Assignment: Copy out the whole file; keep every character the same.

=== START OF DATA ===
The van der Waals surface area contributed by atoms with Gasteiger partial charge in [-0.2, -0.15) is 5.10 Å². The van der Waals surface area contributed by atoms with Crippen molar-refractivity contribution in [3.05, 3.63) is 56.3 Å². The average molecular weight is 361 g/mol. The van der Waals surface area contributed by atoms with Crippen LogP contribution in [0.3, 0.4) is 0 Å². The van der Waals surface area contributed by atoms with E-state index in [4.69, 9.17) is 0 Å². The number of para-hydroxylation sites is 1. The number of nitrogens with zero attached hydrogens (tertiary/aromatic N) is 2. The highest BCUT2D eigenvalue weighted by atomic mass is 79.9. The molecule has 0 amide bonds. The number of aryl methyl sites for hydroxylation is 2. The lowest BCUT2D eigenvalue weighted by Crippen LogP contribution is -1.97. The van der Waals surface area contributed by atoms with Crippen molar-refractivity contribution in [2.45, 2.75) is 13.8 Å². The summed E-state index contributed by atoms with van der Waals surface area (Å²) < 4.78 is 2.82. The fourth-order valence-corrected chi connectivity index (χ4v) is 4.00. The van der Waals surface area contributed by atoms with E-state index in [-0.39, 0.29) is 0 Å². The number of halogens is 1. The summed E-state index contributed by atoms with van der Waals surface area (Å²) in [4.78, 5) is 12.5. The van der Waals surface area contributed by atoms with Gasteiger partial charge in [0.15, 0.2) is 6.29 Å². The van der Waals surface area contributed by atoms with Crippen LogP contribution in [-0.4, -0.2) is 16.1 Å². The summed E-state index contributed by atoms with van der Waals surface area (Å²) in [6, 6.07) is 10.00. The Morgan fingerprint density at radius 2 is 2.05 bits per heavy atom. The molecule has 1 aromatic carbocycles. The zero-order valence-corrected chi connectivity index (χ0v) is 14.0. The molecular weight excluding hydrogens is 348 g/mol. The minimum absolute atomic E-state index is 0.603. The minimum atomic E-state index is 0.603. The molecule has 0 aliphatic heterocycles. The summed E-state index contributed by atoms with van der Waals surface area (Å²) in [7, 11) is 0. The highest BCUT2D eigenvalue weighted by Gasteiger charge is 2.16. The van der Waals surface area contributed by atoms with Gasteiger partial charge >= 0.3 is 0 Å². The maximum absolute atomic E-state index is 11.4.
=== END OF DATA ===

The van der Waals surface area contributed by atoms with Gasteiger partial charge in [-0.2, -0.15) is 5.10 Å². The van der Waals surface area contributed by atoms with Crippen molar-refractivity contribution in [3.05, 3.63) is 56.3 Å². The average molecular weight is 361 g/mol. The van der Waals surface area contributed by atoms with Crippen LogP contribution in [0.3, 0.4) is 0 Å². The van der Waals surface area contributed by atoms with E-state index in [4.69, 9.17) is 0 Å². The number of para-hydroxylation sites is 1. The number of nitrogens with zero attached hydrogens (tertiary/aromatic N) is 2. The highest BCUT2D eigenvalue weighted by atomic mass is 79.9. The molecule has 0 amide bonds. The number of aryl methyl sites for hydroxylation is 2. The lowest BCUT2D eigenvalue weighted by Crippen LogP contribution is -1.97. The van der Waals surface area contributed by atoms with Crippen molar-refractivity contribution in [2.45, 2.75) is 13.8 Å². The summed E-state index contributed by atoms with van der Waals surface area (Å²) < 4.78 is 2.82. The fourth-order valence-corrected chi connectivity index (χ4v) is 4.00. The van der Waals surface area contributed by atoms with E-state index in [-0.39, 0.29) is 0 Å². The number of halogens is 1. The summed E-state index contributed by atoms with van der Waals surface area (Å²) in [4.78, 5) is 12.5. The van der Waals surface area contributed by atoms with Gasteiger partial charge in [0.15, 0.2) is 6.29 Å². The van der Waals surface area contributed by atoms with Crippen LogP contribution in [-0.4, -0.2) is 16.1 Å². The summed E-state index contributed by atoms with van der Waals surface area (Å²) in [6, 6.07) is 10.00. The Morgan fingerprint density at radius 2 is 2.05 bits per heavy atom. The molecule has 1 aromatic carbocycles. The zero-order valence-corrected chi connectivity index (χ0v) is 14.0. The molecular weight excluding hydrogens is 348 g/mol. The minimum absolute atomic E-state index is 0.603. The minimum atomic E-state index is 0.603. The molecule has 0 aliphatic heterocycles. The summed E-state index contributed by atoms with van der Waals surface area (Å²) in [7, 11) is 0. The highest BCUT2D eigenvalue weighted by Gasteiger charge is 2.16. The van der Waals surface area contributed by atoms with Gasteiger partial charge >= 0.3 is 0 Å². The maximum absolute atomic E-state index is 11.4.